Int. J. Environ. Res. Public Health 2011, 8(3), 733-761; doi:10.3390/ijerph8030733
Article

Assessing the Impacts of Local Knowledge and Technology on Climate Change Vulnerability in Remote Communities

1 Resilience and Adaptive Management Group, University of Alaska Anchorage, 3101 Science Circle, Anchorage, AK 99508, USA 2 Computation Institute, University of Chicago, 5735 South Ellis Avenue, Chicago, IL 60637, USA 3 Institute for the Study of Earth, Oceans, and Space, University of New Hampshire, Durham, NH 03824, USA Authors contributed equally to this work.
* Author to whom correspondence should be addressed.
Received: 27 January 2011; in revised form: 8 February 2011 / Accepted: 25 February 2011 / Published: 4 March 2011
(This article belongs to the Special Issue Advances in Environmental Modelling)
PDF Full-text Download PDF Full-Text [2307 KB, uploaded 4 March 2011 10:31 CET]
Abstract: The introduction of new technologies into small remote communities can alter how individuals acquire knowledge about their surrounding environment. This is especially true when technologies that satisfy basic needs, such as freshwater use, create a distance (i.e., diminishing exposure) between individuals and their environment. However, such distancing can potentially be countered by the transfer of local knowledge between community members and from one generation to the next. The objective of this study is to simulate by way of agent-based modeling the tensions between technology-induced distancing and local knowledge that are exerted on community vulnerability to climate change. A model is developed that simulates how a collection of individual perceptions about changes to climatic-related variables manifest into community perceptions, how perceptions are influenced by the movement away from traditional resource use, and how the transmission of knowledge mitigates the potentially adverse effects of technology-induced distancing. The model is implemented utilizing climate and social data for two remote communities located on the Seward Peninsula in western Alaska. The agent-based model simulates a set of scenarios that depict different ways in which these communities may potentially engage with their natural resources, utilize knowledge transfer, and develop perceptions of how the local climate is different from previous years. A loosely-coupled pan-arctic climate model simulates changes monthly changes to climatic variables. The discrepancy between the perceptions derived from the agent-based model and the projections simulated by the climate model represent community vulnerability. The results demonstrate how demographics, the communication of knowledge and the types of ‘knowledge-providers’ influence community perception about changes to their local climate.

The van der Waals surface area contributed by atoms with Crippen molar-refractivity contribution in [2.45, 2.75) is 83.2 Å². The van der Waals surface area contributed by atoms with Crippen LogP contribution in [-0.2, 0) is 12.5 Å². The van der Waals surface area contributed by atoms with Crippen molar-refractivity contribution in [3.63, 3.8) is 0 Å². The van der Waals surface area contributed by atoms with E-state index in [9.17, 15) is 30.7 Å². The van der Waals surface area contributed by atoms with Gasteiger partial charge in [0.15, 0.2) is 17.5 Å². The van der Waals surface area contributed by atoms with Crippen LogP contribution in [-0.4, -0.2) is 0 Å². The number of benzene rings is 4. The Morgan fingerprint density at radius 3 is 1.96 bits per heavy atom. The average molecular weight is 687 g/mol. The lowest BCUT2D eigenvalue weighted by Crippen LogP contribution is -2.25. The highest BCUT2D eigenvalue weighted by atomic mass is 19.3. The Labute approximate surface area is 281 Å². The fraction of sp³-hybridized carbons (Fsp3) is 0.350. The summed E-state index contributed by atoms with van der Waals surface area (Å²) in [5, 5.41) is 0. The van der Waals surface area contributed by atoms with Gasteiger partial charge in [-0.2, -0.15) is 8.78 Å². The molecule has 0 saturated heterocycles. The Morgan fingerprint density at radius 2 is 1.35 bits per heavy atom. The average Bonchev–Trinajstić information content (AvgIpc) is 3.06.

Keywords: vulnerability; climate change; technology-induced environmental distancing; traditional ecological knowledge; agent-based modeling

Article Statistics

Load and display the download statistics.

Citations to this Article

Cite This Article

MDPI and ACS Style

Bone, C.; Alessa, L.; Altaweel, M.; Kliskey, A.; Lammers, R. Assessing the Impacts of Local Knowledge and Technology on Climate Change Vulnerability in Remote Communities. Int. J. Environ. Res. Public Health 2011, 8, 733-761.

AMA Style

Bone C, Alessa L, Altaweel M, Kliskey A, Lammers R. Assessing the Impacts of Local Knowledge and Technology on Climate Change Vulnerability in Remote Communities. International Journal of Environmental Research and Public Health. 2011; 8(3):733-761.

Chicago/Turabian Style

Bone, Christopher; Alessa, Lilian; Altaweel, Mark; Kliskey, Andrew; Lammers, Richard. 2011. "Assessing the Impacts of Local Knowledge and Technology on Climate Change Vulnerability in Remote Communities." Int. J. Environ. Res. Public Health 8, no. 3: 733-761.

Int. J. Environ. Res. Public Health EISSN 1660-4601 Published by MDPI AG, Basel, Switzerland RSS E-Mail Table of Contents Alert